Edinburgh is my favourite city for a lot of reasons. One of them is its age, the gritty industrial estates transformed into furniture stores and nightclubs, the jagged cobblestones that can and will twist your ankle — but parts of it are newer, smoother, not as rough or grumpy, buildings that gleam under the clouds, proud and scrubbed, contrasting their gritty siblings. The other thing I love about Edinburgh is its layers. People are always going on about “layers,” especially when it comes to cities. The “layers” of old and new, rich and poor, always an excuse to sound deep, but those aren’t the kind of layers that I’m talking about. Edinburgh is a city of bridges, and not just the kind that go over water. Its streets arch, stretching over and under one another in a complex tapestry of brick and river damp. You’ll walk down a boulevard and think you’re on the ground until you reach a fork in the road and realise you’ve been wandering a catwalk of metal, suspended fifty feet above a trio of shadowed pathways, stepping on each other as they fight for sunshine. You can’t see all of Edinburgh in a day, but if you look over the railing, you’ll see a whole mile.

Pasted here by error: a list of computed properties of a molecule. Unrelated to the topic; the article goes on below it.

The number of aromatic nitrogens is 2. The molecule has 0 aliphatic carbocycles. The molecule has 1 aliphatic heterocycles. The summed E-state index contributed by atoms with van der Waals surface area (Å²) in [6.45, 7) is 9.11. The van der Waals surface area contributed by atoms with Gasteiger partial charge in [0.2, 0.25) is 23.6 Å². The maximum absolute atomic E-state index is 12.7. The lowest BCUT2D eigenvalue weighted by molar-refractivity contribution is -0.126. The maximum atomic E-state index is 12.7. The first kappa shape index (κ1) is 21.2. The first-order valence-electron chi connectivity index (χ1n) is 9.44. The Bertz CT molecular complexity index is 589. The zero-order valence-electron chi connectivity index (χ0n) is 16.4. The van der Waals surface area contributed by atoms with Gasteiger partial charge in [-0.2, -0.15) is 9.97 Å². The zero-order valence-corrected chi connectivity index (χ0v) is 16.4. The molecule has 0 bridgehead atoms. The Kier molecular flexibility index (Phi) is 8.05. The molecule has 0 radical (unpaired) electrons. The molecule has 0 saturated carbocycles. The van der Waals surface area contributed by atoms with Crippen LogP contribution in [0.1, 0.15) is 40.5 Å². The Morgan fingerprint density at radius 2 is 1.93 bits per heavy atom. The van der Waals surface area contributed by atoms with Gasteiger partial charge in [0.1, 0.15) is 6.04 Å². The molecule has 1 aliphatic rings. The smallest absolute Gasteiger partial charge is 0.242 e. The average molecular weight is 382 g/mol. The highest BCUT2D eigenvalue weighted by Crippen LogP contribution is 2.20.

Every city has its rough parts, a boulevard of thrift stores, resale shops, pawn brokers, pound savers, and hole-in-the-wall liquor stores. It’s one of my favourite parts of a city — any city — because it’s honest and it’s raw. After our thrift store escapade, which took place on aforementioned Main Street of Subsidy, we decided to keep to it, to continue walking down the road and see if we could find anything interesting. Minutes later, we ended up in a Pound Saver, the British equivalent of a 99¢ store, poking at the tourist trinkets and (in my case) debating whether or not we should invest in a tea cosy shaped like a Corgi. Our final purchase, however, was perhaps a little more sympathetic: in a corner of the store, hanging from the edge of a shelf, was a bouquet of individual plastic balls, the ones with the hazy, thick skin that all children play with at some point. We chose a pink glittery one, pooled our small change, and named the ball “Poundie” after its price.